You are here:

How Internet Start-Ups Build Business Credit


For budding entrepreneurs, the main focus is usually on the product or service they are providing.  Invention or innovation, new and better processes and customer service, infiltrating a niche (or creating a brand new niche) are all key elements in a successful start up.  Usually what isn’t thought of until after the fact is how to get proper financing to get the idea or innovation off the ground in the first place.

For tech start-ups, even the young geniuses face road blocks in this regard.  They are often not well versed in the art of finance and not used to the rarefied air of venture capitalist meeting rooms.  It’s not without great trepidation and hesitation that most step out and try to get some financing for their project.  Most often they make mistakes, get taken advantage of, or simply don’t get enough capital to start with.  This can be crippling to a budding project, and can lead to many start-ups failing before they even get a proper chance to succeed.

Innovator and entrepreneur James Altucher says regularly on his daily podcast that it takes a minimum of 6 months to get financing from venture capitalists.  If you are looking for money and only have 1-5 months of working capital at your disposal, it is probably already too late.  Many start-ups run into this same issue and it is the reason they fail.

The rise of the popularity of shows like “Shark Tank” has made venture capital a trendy topic.  However this isn’t always the best way for a business to go about maintaining it’s finances.  More often it is more important to ensure a proper working flow of capital to make sure vendors are paid off, employee payroll is met, and monthly bills are paid.  This usually doesn’t call for a portion of equity to be sold off.

financesWhile some may take to an “angel investor” to bail out the needs of the company, not everyone has that chance or opportunity.  Venture capitalists are often very strict and want at least double-digit percentage stakes in a product or company.  Selling off pieces of equity can soon leave a new CEO “high and dry” with very little equity left to himself and his employees.  So for this reason it’s best to build strong business credit early and often.  No one wants to remain in debt, but having access to business credit is a safety net which allows a business to get through some rough patches without resorting to selling equity (or folding entirely, as is sadly often the case).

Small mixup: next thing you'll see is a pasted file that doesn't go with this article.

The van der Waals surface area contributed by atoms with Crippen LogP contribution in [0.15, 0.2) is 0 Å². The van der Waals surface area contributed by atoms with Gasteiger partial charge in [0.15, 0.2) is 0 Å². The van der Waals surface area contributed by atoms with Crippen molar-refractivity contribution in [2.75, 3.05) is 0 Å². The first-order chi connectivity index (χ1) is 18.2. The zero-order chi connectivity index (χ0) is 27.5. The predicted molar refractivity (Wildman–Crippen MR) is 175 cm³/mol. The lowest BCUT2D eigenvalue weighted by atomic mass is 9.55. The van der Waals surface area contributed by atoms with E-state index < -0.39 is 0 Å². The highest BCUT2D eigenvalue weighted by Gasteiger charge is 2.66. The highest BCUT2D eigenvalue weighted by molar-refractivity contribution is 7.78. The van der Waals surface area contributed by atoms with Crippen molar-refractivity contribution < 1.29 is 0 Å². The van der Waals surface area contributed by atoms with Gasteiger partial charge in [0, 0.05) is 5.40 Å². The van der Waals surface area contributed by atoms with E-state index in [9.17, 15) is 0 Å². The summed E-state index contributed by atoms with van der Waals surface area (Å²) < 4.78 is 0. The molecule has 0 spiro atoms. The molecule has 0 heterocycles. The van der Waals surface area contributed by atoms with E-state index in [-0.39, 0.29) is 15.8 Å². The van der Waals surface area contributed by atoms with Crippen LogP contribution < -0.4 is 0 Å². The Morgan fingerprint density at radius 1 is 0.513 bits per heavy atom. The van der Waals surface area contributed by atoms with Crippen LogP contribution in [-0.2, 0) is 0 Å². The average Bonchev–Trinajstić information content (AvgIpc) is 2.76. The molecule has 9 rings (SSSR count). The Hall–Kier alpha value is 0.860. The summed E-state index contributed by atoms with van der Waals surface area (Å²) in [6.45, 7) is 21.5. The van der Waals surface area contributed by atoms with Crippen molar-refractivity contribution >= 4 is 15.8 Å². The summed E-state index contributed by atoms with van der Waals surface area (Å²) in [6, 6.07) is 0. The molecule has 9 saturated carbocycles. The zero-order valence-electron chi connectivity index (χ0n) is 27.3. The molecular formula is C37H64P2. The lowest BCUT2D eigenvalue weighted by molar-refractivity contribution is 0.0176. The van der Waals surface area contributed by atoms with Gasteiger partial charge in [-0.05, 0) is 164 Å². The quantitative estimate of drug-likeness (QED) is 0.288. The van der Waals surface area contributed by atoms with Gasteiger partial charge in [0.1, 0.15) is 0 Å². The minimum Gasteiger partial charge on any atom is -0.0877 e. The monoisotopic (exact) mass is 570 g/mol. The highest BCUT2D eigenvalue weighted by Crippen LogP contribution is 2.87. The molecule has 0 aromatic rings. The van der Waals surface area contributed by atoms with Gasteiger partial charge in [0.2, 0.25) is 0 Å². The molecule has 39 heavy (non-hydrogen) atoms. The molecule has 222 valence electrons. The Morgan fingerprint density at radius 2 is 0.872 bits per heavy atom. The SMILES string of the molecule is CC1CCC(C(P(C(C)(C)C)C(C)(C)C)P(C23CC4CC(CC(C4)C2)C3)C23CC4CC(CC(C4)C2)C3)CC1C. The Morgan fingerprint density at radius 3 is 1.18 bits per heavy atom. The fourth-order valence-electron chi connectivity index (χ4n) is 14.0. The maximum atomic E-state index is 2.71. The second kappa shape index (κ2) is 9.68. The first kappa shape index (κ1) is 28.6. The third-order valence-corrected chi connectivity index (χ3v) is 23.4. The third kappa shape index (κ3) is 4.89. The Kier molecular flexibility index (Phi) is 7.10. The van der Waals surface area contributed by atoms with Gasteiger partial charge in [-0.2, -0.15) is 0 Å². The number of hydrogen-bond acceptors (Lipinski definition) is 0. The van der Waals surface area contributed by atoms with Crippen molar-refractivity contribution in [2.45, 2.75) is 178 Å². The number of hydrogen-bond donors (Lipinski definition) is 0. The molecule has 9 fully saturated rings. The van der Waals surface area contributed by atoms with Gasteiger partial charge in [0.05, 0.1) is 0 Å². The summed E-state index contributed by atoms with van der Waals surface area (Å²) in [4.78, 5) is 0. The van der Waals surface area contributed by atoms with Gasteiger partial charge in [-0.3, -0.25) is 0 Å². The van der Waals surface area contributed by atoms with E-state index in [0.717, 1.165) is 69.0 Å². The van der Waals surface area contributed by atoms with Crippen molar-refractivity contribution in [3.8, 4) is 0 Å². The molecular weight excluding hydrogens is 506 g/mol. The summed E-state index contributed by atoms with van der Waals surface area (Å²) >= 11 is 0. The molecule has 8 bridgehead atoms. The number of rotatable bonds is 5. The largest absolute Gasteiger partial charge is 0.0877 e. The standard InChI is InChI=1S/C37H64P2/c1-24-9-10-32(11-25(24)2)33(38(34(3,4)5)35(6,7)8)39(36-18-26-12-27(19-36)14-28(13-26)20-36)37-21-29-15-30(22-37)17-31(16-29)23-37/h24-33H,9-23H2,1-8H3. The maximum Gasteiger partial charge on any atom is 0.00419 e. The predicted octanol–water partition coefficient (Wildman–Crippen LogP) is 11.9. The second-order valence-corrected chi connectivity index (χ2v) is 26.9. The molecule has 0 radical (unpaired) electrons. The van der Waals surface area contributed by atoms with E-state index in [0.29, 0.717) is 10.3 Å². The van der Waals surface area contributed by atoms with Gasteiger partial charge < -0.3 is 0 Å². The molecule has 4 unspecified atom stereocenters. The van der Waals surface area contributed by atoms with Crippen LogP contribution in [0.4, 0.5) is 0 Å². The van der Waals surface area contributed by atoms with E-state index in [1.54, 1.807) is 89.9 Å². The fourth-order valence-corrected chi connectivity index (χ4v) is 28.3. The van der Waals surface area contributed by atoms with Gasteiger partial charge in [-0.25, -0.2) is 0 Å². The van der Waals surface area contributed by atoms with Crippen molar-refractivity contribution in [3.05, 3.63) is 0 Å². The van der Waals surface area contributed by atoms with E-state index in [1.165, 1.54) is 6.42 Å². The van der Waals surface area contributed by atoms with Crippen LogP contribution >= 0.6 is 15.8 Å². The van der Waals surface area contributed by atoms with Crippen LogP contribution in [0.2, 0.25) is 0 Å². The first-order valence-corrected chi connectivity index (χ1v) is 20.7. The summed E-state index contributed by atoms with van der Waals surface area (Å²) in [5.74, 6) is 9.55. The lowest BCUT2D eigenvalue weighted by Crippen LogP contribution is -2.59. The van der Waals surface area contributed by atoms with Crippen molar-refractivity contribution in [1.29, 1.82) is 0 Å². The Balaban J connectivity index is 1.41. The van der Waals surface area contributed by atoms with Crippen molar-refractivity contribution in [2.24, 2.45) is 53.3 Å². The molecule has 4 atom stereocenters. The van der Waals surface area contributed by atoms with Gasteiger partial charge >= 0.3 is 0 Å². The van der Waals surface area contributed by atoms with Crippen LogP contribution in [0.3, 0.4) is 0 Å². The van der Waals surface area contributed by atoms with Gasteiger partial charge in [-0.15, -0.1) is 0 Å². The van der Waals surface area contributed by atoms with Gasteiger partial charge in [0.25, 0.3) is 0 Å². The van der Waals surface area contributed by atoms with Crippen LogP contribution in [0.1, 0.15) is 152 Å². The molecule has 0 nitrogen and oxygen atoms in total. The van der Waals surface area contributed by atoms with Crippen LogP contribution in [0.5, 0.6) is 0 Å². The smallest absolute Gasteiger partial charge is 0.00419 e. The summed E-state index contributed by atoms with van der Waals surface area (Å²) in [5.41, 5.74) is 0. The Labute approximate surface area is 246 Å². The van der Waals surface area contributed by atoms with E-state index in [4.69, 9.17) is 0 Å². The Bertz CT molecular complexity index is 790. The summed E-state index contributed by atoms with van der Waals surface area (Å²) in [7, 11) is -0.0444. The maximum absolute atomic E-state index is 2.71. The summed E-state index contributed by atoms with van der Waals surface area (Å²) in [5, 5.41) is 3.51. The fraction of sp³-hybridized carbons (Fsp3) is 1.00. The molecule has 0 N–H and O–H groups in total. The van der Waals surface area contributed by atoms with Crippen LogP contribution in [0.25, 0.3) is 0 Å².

There are services out there that focus on reviewing your business, getting you the credit you need and ultimately getting you funded.  They specialize in these sorts of things, so don’t simply open a random credit card offer you get in the mail, but go to a more specialized service that can accommodate your needs as a business.

So don’t automatically take to selling off parts of your business, and don’t apply to appear on Shark Tank!  Get your company a regular working flow of capital and then worry about the real problem, building your business and attacking your niche!  Innovation can only take off once the little problems are taken care of!

Posted by Fz 0 Responses

Leave a Reply to this Post

Recent Comments
  • Sudhakar: need reset utility for epson Tx720wd, if anyone have please...
  • excelive: powerful tools for old epson printer. thanks for...
  • nasir: in DCP t-300 it will not work.. is their any other procedure to rectify that...
  • jeff: The requested URL /download/10385082/ was not found on this...
  • nasir: very...